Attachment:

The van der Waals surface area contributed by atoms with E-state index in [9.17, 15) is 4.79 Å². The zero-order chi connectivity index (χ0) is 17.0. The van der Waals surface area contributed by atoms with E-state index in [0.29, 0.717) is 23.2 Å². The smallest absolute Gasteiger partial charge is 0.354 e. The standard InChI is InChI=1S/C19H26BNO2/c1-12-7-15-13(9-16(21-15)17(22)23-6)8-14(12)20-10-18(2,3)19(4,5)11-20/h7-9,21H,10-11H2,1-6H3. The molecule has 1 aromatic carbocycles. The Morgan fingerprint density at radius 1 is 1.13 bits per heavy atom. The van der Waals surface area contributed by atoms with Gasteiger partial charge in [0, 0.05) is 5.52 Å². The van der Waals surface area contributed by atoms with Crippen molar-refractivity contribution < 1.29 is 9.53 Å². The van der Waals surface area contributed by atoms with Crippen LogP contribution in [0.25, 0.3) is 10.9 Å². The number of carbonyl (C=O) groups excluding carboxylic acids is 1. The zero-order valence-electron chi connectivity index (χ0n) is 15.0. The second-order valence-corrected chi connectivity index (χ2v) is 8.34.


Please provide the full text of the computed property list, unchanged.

The van der Waals surface area contributed by atoms with E-state index in [9.17, 15) is 4.79 Å². The zero-order chi connectivity index (χ0) is 17.0. The van der Waals surface area contributed by atoms with E-state index in [0.29, 0.717) is 23.2 Å². The smallest absolute Gasteiger partial charge is 0.354 e. The standard InChI is InChI=1S/C19H26BNO2/c1-12-7-15-13(9-16(21-15)17(22)23-6)8-14(12)20-10-18(2,3)19(4,5)11-20/h7-9,21H,10-11H2,1-6H3. The molecule has 1 aromatic carbocycles. The Morgan fingerprint density at radius 1 is 1.13 bits per heavy atom. The van der Waals surface area contributed by atoms with Gasteiger partial charge in [0, 0.05) is 5.52 Å². The van der Waals surface area contributed by atoms with Crippen molar-refractivity contribution < 1.29 is 9.53 Å². The van der Waals surface area contributed by atoms with Crippen LogP contribution in [0.25, 0.3) is 10.9 Å². The number of carbonyl (C=O) groups excluding carboxylic acids is 1. The zero-order valence-electron chi connectivity index (χ0n) is 15.0. The second-order valence-corrected chi connectivity index (χ2v) is 8.34.